Boles Donates “Geronimo” to ‘89er Western Art Auction

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Mack Boles says growing up he spent a lot of time following his older brother Wayne around wanting to be involved with whatever he was doing at the time.

Boles, owner of Sundown Gallery in Guthrie, recalled one such instance which he said opened him up to the world of art.

“I have been drawing since I was four years old,” Boles said. “One day my brother came from school and sat down at the kitchen table grabbed a pencil and pad and started drawing. It inspired me so I started drawing too. I used to get into trouble all the time in grade school for drawing. I really liked it. It was really fun.”

Boles, a graphic artist by trade, has continued that passion of artwork with one of his latest projects titled “Geronimo” which is a print of the famed Native American leader of the Bedonkohe Apache who fought against Mexico and the United States for their expansion into Apache tribal lands for several decades during the Apache Wars.

“Geronimo” was the name given to him during a battle with Mexican soldiers. He was born June 16, 1829 and died on Feb. 17, 1909. He is buried at Ft. Sill in Lawton.

Boles donated the framed print to be auctioned off during the 89er Day Celebration’s Chuck wagon Dinner to be held Tuesday, April 17 at the Logan County Fairgrounds.

Boles previously donated artwork to the 89er celebration.

 “I usually donate a piece of artwork for the 89er committee,” Boles said. “It’s just my way of giving back to the Guthrie community.”

Boles said he got the inspiration for making the Geronimo print during his U.S. Army stint at Ft. Sill.

“I was in the military taking howitzer training at Ft. Sill and little did I know that is where he surrendered,” Boles said. “The jail cell that he surrendered in is still there. It’s part of a historical part of their post.”

After an attack by a company of Mexican soldiers killed his mother, wife and three children in 1858, Geronimo joined revenge attacks on the Mexicans. During his career as a war chief, he was notorious for consistently urging raids upon Mexican provinces and their towns, and later against American locations across Arizona, New Mexico and western Texas.

In 1886 Geronimo surrendered to U.S. authorities after a lengthy pursuit. As a prisoner of war in old age he became a celebrity and appeared in fairs but was never allowed to return to the land of his birth. He later regretted his surrender and claimed the conditions he made had been ignored. Geronimo died in 1909 from complications of pneumonia at Fort Sill.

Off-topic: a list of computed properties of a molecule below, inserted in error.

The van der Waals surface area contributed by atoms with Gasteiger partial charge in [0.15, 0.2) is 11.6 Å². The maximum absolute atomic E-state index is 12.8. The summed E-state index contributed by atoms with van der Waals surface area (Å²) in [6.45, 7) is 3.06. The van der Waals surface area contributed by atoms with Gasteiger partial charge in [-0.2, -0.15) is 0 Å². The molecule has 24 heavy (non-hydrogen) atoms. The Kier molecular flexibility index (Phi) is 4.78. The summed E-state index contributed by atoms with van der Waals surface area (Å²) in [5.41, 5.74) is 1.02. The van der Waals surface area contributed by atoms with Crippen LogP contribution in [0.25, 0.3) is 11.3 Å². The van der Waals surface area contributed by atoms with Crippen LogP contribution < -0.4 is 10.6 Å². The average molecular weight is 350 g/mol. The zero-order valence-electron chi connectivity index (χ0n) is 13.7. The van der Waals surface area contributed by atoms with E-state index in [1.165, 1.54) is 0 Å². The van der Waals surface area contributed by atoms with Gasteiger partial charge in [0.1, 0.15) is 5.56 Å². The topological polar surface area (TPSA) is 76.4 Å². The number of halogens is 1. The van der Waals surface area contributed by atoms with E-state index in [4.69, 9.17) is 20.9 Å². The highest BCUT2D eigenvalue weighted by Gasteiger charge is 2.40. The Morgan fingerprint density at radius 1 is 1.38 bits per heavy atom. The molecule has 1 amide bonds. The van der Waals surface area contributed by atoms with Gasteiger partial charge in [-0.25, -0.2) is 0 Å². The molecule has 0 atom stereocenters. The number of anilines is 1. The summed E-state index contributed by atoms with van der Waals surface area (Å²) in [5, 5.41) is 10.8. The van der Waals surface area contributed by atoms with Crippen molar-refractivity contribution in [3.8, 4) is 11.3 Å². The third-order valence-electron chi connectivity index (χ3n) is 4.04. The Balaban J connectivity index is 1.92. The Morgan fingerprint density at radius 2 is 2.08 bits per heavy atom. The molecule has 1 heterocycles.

“When Geronimo was a teenager he witnessed a terrible event outside his family tent,” Boles said. “At this point and time the Native Americans and the soldiers were having a lot of battles. He saw the soldiers come over a hill and kill his mother, father and his entire family. This caused him to start drinking and made him purchase a gun. He then encouraged his friends to do the same thing and had them join him in his tribe to go after the soldiers. He did this for years.

Boles said Geronimo later started negotiating his terms for surrender which was “Don’t kill me and I’ll surrender.”

Boles said while at Ft. Sill Geronimo changed his ways dramatically.

“He quit drinking and the Army built him a house and a garden out on the post,” Boles said. “Then was able to do whatever he felt like doing. He went to a lot of festivals and conventions around the country.”

Boles said the Geronimo print is based off of a history book photo of Geronimo and members of his tribe.

“This is what inspired me to do this painting,” Boles said. “I was taking Howitzer cannon training in the Army at Ft. Sill and I saw his original cell and his home site and heard those stories about him. I found it in a history book. The art that I did of Geronimo was done from the last photo taken of him with his tribe while he was negotiating his surrender.”

Boles grew up in Guthrie and later moved to Dallas where he worked as a graphic artist for 30 years. He had artwork featured in several Dallas-area galleries.

Boles later made the decision to move back to Guthrie.

Today, he operates Sundown Gallery located at 116 West Oklahoma which features a large variety of his artwork.

Boles said he has continued to pursue his artwork for a simple reason.

“It’s fun,” Boles said. “I’m inspired to do it.”

89er Buttons reflecting this year’s theme “Heroes of Service” and recognizing the military, the police and the firefighters, are available at Guthrie businesses.  In addition to the Chuck Wagon Feed and Western Art Auction on April 17 and the Rodeo April 20-21, the 89er Carnival comes to town Wednesday through Saturday and over 60 art/craft/food vendors in downtown Guthrie.  Mechanical Bull riding and Rock Wall climbing present new and exciting opportunities this year. The Old Timer Baseball game is scheduled for Thursday at Squires Field at 6PM and of course the Largest Parade in Oklahoma kicks off at noon on Saturday and will be broadcast on Channel 20.  Additional information may be found on www.89erdays.com.

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